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This is how a relay works. Ignition switch power causes an electromagnet inside the relay to close an internal switch, allowing high-amperage current to flow to the load.

When checking an air conditioning circuit, an ammeter should show three to four volts in the wire leading to the clutch coil. If the reading is lower, check along the wiring route for voltage drops.


Another common electrical accessory is the AC (air conditioning) system. When diagnosing a cooling problem, you need to determine whether it is electrical or if the system is low on its charge of refrigerant. The electrical part of an AC system has many switches hooked in series, so there are lots of places for high resistance, which can cause trouble.

The first step is to use an ohmmeter and measure the resistance of the clutch coil. Most AC clutch coils should have three to four ohms of resistance. Measure the battery voltage and then, using the Ohm’s law formula (current = volts/resistance), calculate how much current should be flowing to the clutch coil. If the battery is 12 volts, you should have about three to four amps of current flow.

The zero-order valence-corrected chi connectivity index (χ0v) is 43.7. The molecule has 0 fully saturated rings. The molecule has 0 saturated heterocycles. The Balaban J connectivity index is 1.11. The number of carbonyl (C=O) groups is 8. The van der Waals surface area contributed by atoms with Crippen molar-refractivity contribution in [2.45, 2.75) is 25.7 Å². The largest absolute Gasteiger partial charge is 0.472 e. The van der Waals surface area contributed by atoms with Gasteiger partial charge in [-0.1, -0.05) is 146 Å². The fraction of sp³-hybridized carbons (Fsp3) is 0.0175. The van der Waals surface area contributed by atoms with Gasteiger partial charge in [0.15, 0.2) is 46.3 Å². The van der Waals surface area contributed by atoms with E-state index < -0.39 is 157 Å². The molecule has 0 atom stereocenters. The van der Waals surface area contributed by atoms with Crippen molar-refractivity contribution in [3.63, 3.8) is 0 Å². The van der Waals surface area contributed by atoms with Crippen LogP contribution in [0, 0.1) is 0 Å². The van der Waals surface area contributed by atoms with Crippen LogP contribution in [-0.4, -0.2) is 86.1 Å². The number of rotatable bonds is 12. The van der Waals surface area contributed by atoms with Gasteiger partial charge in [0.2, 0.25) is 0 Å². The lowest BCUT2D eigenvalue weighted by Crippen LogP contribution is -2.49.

Next, take a digital volt meter and connect the amp part of the meter in line with the clutch coil. It should show three to four amps of current flowing through the meter. If not, then you have a chance to try your voltage drop measurement skills and find out which of the switches has the high resistance (see a diagram below for detailed instructions on how to measure voltage drops).

Remember if an AC system is low on refrigerant, the low pressure switch will open and you won’t get current to your clutch coil. By the way, saying a system is low on “Freon” is like saying you are Ski-dooing on a Polaris. Freon is the refrigerant trade name used by DuPont.


Anytime you have an electrical accessory problem, remember there are only four types of electrical faults: open circuit, high resistance, grounded circuit or short circuit. If the lights do not turn on at all you have an open circuit. If the lights turn on but they are dim you have high resistance. If the lights turn on but another circuit turns on as well you have a short circuit. If the fuse blows you have a grounded circuit.

The following diagrams show how to use a meter to find common electrical problems.

The Shop Class series was created with technical assistance from the staff at Assiniboine Community College’s School of Trades and Technology at Brandon, Man. If you’re interested in more information about ACC’s training programs, check out



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